Spain's plea for a banking bailout of up to £81 billion is set to lift markets on Monday despite its leader's grim warnings of more pain ahead.
Spanish Prime Minister Mariano Rajoy admitted that its banks needed a cash injection and warned of another "bad" year to come, with the country expected to remain in recession and unemployment set to worsen.
"If we had not done what we have done in the past five months, the proposal yesterday would have been a bailout of the kingdom of Spain," he said.
Rajoy said that despite the bailout, "this year is going to be a bad one.
“Yesterday, the credibility of the euro won, yesterday the future won, yesterday, the European Union won."
Although the situation in the eurozone's fourth biggest economy remains bleak, there are hopes that the eventual injection of up to 100 billion euro (£81 billion) for its creaking banks will help to avoid the meltdown of the eurozone.
Spain's borrowing costs, which have risen to unsustainable levels in recent weeks, are expected to fall back tomorrow, while world markets are set to regain some of their recent losses.
Markets have suffered hefty falls in recent weeks amid fears Greece will reject austerity and crash out of the euro and that Spain would fall into difficulty and prove too big to bail-out. They have already made up some of their lost ground last week amid speculation of a deal for Spain.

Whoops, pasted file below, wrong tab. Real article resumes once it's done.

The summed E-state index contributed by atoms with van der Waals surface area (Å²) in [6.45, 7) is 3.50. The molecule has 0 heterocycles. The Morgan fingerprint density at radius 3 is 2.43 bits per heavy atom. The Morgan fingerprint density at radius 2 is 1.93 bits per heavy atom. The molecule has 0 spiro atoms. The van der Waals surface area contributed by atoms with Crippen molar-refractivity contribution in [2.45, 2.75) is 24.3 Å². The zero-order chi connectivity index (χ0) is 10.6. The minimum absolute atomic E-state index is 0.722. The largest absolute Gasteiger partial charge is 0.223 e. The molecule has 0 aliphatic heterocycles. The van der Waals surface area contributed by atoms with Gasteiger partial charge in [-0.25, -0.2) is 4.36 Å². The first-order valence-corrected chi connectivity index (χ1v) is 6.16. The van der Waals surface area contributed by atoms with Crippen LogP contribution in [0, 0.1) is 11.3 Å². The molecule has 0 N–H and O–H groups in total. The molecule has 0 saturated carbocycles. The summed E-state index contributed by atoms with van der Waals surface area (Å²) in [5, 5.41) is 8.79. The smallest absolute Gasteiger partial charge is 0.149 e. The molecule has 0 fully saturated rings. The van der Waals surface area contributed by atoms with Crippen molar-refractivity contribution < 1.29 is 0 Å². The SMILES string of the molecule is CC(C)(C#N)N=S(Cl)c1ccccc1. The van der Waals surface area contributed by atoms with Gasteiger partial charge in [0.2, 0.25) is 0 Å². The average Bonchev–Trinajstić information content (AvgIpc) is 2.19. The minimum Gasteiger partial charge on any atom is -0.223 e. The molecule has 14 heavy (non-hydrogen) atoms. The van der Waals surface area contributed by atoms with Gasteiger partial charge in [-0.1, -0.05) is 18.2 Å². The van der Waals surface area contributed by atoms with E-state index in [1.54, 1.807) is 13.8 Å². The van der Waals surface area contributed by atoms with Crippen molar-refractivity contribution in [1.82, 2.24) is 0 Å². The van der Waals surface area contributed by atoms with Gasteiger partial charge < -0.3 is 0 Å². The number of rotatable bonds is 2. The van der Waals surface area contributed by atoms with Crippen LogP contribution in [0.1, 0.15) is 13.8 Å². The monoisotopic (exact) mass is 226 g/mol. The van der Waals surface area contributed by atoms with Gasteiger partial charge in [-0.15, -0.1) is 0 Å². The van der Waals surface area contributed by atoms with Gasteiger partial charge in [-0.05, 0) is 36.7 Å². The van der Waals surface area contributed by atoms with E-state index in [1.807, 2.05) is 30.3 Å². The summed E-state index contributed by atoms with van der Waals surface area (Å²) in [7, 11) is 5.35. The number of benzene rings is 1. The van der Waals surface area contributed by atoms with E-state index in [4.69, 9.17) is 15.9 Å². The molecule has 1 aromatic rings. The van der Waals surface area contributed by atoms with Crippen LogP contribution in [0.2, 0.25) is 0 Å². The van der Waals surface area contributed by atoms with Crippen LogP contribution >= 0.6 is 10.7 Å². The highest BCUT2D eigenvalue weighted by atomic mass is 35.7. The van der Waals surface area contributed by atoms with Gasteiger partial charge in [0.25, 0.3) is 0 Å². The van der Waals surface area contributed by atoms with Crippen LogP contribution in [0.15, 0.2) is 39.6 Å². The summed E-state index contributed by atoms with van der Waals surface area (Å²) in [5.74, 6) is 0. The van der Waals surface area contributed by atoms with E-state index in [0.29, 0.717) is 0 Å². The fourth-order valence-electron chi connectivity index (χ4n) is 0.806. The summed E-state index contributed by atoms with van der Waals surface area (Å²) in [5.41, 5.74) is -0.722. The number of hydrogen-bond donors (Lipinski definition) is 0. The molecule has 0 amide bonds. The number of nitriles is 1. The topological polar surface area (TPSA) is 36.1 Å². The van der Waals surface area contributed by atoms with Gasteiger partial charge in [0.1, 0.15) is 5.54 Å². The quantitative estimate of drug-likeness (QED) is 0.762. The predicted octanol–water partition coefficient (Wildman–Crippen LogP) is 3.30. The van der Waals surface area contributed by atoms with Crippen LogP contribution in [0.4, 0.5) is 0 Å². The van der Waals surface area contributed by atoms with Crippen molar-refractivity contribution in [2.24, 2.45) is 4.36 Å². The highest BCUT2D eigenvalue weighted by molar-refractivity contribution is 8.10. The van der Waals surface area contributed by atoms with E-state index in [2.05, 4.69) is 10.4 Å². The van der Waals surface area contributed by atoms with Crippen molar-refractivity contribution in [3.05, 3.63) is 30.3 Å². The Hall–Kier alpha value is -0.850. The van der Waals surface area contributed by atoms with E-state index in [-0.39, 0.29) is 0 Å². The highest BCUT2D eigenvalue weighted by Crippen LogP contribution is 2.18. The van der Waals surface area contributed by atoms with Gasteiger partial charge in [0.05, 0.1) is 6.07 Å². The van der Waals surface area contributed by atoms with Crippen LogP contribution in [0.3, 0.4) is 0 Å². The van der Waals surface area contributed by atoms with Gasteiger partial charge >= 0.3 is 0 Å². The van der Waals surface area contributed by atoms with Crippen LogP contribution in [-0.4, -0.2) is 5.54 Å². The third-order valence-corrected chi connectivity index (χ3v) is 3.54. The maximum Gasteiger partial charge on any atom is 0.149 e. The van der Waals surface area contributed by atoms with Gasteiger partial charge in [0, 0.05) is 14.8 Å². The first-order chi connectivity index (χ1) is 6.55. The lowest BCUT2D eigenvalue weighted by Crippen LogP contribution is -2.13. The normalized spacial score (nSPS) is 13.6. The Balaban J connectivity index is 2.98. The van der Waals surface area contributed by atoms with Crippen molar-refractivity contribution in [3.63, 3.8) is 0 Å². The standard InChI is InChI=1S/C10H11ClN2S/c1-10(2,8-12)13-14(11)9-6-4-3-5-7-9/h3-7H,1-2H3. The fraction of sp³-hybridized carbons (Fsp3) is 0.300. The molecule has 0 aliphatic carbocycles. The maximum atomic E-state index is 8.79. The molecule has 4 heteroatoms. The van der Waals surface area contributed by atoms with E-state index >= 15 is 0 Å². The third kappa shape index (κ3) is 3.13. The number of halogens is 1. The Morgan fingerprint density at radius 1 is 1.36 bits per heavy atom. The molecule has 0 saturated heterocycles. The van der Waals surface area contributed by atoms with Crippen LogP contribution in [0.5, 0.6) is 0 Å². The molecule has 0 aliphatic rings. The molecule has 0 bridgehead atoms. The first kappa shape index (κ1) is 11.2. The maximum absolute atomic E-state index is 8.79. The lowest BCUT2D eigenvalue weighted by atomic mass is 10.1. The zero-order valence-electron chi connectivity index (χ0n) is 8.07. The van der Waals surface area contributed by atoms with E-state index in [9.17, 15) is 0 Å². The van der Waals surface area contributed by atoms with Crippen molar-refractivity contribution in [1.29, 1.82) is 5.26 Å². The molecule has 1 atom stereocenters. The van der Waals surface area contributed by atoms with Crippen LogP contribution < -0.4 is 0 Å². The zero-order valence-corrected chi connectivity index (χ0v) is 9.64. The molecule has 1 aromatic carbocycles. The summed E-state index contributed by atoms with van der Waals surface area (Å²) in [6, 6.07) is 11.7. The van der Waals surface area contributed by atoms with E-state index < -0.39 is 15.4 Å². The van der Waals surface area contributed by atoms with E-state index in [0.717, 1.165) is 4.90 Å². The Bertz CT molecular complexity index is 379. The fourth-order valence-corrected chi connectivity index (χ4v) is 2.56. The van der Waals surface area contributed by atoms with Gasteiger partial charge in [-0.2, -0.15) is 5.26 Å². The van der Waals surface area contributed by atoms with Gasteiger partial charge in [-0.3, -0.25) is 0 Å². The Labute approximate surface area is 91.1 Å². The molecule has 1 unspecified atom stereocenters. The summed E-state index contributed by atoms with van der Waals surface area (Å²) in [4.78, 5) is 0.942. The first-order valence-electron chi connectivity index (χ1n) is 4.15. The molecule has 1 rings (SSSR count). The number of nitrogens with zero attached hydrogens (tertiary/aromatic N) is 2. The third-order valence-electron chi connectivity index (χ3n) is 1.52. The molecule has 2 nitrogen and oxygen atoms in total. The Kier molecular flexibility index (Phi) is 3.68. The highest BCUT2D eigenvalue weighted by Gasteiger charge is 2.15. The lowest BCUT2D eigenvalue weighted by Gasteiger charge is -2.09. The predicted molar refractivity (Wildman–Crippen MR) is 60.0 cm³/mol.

A final figure on the size of the bailout will only be available later this month following the completion of two audits of the financial system.
The cash is expected to come from the eurozone rescue fund, with the International Monetary Fund overseeing the payments but not putting up any money.
The terms of the deal Spain is set to receive is likely to reassure markets because it has none of the strings attached to previous bailouts of Greece, Portugal or Ireland, when tough austerity measures were demanded.
Spain's financial problems are not due to Greek-style government overspending. Instead, its banks got caught up in the collapse of a real estate bubble in 2008 that then got worse over the next four years.
There are fears the problem will get worse as more jobless people are not able to pay their mortgages.
It has already nationalised its fourth biggest lender Bankia, and four other banks serving the domestic market are considered prime candidates for bailouts.
Mr Rajoy said today that despite the bailout, "this year is going to be a bad one".
He said more Spaniards will lose their jobs in a country where one out of every four are already unemployed and the economy will still contract by the previously predicted 1.7%.
However, small businesses and families starving for credit will eventually get some relief as the funding props up banks and they increase lending, but he did not say when.
Although the planned bailout has eased some nerves over Spain, further storms lie ahead for the eurozone.
Chancellor George Osborne this weekend warned that the UK faces a lost decade unless the eurozone crisis is brought under control.
Speculation is mounting that Cyprus is close to receiving a bailout and that Portugal may need a second tranche of aid.
Meanwhile, Greece faces a crunch election next Sunday, which is widely being seen as a referendum on whether to stay in the eurozone or reject painful austerity measures.
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